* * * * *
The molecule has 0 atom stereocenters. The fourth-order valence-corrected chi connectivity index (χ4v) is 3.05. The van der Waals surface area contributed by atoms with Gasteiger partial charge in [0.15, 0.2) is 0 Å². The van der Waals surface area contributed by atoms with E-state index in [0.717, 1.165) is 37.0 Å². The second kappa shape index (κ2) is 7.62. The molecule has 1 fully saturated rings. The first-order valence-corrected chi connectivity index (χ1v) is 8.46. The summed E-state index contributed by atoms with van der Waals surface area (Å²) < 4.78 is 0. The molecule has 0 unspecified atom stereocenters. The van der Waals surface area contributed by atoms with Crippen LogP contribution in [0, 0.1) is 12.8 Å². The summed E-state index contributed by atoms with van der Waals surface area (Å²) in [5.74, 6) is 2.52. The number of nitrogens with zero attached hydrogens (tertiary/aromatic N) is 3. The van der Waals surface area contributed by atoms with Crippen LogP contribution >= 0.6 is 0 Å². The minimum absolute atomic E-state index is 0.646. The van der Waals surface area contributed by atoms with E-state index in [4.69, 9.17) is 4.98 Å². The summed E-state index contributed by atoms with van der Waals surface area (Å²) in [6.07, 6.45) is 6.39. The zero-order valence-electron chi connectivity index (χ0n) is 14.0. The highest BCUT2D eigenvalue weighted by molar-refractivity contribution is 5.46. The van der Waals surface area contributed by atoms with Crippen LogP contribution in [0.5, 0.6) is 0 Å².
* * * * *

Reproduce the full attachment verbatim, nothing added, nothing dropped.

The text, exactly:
The molecule has 0 atom stereocenters. The fourth-order valence-corrected chi connectivity index (χ4v) is 3.05. The van der Waals surface area contributed by atoms with Gasteiger partial charge in [0.15, 0.2) is 0 Å². The van der Waals surface area contributed by atoms with E-state index in [0.717, 1.165) is 37.0 Å². The second kappa shape index (κ2) is 7.62. The molecule has 1 fully saturated rings. The first-order valence-corrected chi connectivity index (χ1v) is 8.46. The summed E-state index contributed by atoms with van der Waals surface area (Å²) < 4.78 is 0. The molecule has 0 unspecified atom stereocenters. The van der Waals surface area contributed by atoms with Crippen LogP contribution in [0, 0.1) is 12.8 Å². The summed E-state index contributed by atoms with van der Waals surface area (Å²) in [5.74, 6) is 2.52. The number of nitrogens with zero attached hydrogens (tertiary/aromatic N) is 3. The van der Waals surface area contributed by atoms with Crippen LogP contribution >= 0.6 is 0 Å². The minimum absolute atomic E-state index is 0.646. The van der Waals surface area contributed by atoms with E-state index in [4.69, 9.17) is 4.98 Å². The summed E-state index contributed by atoms with van der Waals surface area (Å²) in [6.07, 6.45) is 6.39. The zero-order valence-electron chi connectivity index (χ0n) is 14.0. The highest BCUT2D eigenvalue weighted by molar-refractivity contribution is 5.46. The van der Waals surface area contributed by atoms with Crippen LogP contribution in [0.5, 0.6) is 0 Å².